Photo Program Question

Discussion in 'Digital Photography' started by msarway, Sep 4, 2007.

  1. msarway macrumors 6502

    msarway

    Joined:
    Jul 9, 2007
    Location:
    CEO
    #1
    what program will do the following.

    i went to a qvc and had all my negatives that i had from the old days before digital was the norm put on a disk for me the question is that some of the negatives were reversed and i need to turn them around. what program can i use to turn the pictures around. i have iphoto 08 now.

    ie: when i look at a picture on from the CD the dates are backwards.

    if i have to redo them what kind of scanner would i need to take the pictures from the negatives to the mac.

    thank you.
     
  2. Lovesong macrumors 65816

    Lovesong

    Joined:
    Sep 15, 2006
    Location:
    Stuck beween a rock and a hard place
    #2
    Outch!
    Sounds like the guys at qvc did you quite a disservice. Scanning negatives in reverse means that they ended up scanning on the non-emulsive side of the film, which means that any and all sharpness your pictures might have had is gone, as they basically scanned through a layer of film that they should no have. That, I think is reason enough to take your film back to them and demand that they rescan the thing. Talk to a manager if you have to.

    If that doesn't work, then you have 2 choises- either get some software like the GIMP (free as in speech), or Graphic Coverter (free as in beer), or Photoshop (~$600), and take your poorly scanned images and flip them vertically.

    Your other option is to rescan them yourself. Pretty much any scanner you get these days will have a transparency option, which means that you'll be able to get some scans from your film. Note that scans from flatbeds are notoriously crappy, lacking dynamic range, having an issue with film grain, and generally lacking ICE (scratch removal from the hardware). You will likely end up with scans that are at best as good as those you got from qvc. If you're looking for quality, you will need a dedicated film scanner, such as the Nikon Coolscan V (~$500).
     
  3. ChrisA macrumors G4

    Joined:
    Jan 5, 2006
    Location:
    Redondo Beach, California
    #3
    The the operator put a few of the negative in the scanner backwards. If you paid him to do the scans I'd have then re-done. Not only do you get backwards (actually mirror image) images but they will not be as sharp if they are scanned through the film base.

    To flip them in software is easy almost any image editor can do this. Gimp (www.gimp.org) is free. Adobe Elements is about $70. Either will work. and bolt
    will integrate well with iPhoto. (in Preferences you can select and editor to be used when you double click an image.)

    To scan then yourself it is a matter of getting what you pay for. The newer bread of flatbed scanners that have film holders and light sources inside the lib are not bad. Look for one with "digital ICE" feature and it will automaticaly remove most scraches and dust. But true film scanners are best. Prices go from a bit over $200 to "way high".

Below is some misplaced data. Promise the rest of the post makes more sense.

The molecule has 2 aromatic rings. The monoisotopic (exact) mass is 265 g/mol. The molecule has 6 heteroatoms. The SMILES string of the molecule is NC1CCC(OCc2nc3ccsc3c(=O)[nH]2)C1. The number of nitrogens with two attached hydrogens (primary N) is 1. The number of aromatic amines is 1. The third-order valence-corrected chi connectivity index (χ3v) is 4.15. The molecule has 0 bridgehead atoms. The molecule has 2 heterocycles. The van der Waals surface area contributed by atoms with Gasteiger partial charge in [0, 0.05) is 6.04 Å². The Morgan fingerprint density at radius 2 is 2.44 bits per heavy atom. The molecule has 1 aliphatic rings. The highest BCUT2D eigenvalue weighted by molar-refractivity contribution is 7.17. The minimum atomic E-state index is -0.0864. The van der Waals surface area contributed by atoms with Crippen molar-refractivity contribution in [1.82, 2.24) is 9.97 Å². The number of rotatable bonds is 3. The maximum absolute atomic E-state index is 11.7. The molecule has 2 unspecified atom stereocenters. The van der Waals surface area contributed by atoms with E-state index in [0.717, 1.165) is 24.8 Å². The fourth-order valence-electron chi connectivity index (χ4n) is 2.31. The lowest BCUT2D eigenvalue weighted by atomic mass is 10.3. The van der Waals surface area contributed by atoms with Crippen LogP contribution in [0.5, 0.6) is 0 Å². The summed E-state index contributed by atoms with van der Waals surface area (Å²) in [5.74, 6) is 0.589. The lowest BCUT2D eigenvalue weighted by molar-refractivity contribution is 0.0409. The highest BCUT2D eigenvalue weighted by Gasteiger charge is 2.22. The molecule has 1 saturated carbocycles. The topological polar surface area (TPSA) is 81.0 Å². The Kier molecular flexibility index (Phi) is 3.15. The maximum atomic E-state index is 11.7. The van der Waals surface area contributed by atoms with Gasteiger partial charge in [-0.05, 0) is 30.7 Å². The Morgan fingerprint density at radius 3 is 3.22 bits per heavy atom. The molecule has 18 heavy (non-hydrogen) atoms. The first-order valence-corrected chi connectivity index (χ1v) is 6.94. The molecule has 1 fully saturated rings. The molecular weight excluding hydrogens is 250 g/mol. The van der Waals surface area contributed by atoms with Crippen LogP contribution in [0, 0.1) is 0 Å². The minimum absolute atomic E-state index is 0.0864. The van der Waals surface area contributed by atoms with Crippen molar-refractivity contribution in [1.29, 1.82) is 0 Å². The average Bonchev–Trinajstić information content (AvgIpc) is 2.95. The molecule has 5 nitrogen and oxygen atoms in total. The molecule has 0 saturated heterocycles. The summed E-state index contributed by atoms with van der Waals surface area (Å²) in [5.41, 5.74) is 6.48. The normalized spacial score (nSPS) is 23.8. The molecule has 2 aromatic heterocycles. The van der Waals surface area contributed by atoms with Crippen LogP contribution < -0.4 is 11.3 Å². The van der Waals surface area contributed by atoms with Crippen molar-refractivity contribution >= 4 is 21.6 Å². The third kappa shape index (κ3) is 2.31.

4. msarway thread starter macrumors 6502

    msarway

    Joined:
    Jul 9, 2007
    Location:
    CEO
    #4
    Thank you all for this info. i went back they did it wrong again so i want to do it myself. what film scanners do you rec amend.
     
  5. ChrisA macrumors G4

    Joined:
    Jan 5, 2006
    Location:
    Redondo Beach, California
    #5
    Yes, if you spend $70 on a scanner, don't expect good results. But there are flatbed
    scanners with good specs.

    I've got the "Epson Perfection 4990 PHOTO" and it does pretty good work.
    Dmax = 4.0. I used 4800DPI setting and can image grain off all but the
    slowest films. ICE works well but is slow. The 4990 costs a bit over $200
    Details at www.epson.com

    The problem with doing this is that it takes a long time and you still need
    to hand adjust each scanned frame to get the white balance dead on and
    the colors just the way you want.

    Take a look at http://www.scancafe.com/ for another option
     
  6. Lovesong macrumors 65816

    Lovesong

    Joined:
    Sep 15, 2006
    Location:
    Stuck beween a rock and a hard place
    #6
    As ChrisA said, you pay for what you get. A good question to ask yourself is how much are you expecting in terms of quality, and are you going to be scanning only film, or are you planing on using the scanner as a flatbed as well.

    For film scanners, there are a number of options. Pacific Image makes quite a few scanners, which can be had for as little as $200. If you're looking for better depth, and cleaner images, then get a Coolscan V. For pro-quality scans, you'll need a Microtek Artixscan, or a Coolscan 5000 (~$1000-$1200).

    In the flatbed world, there are also a number of scanners. A decent Epson photo scanner will suffice, but you'll get more out of something like perfection 750-V (~$700).

    Like I said, you pay for what you get.
     

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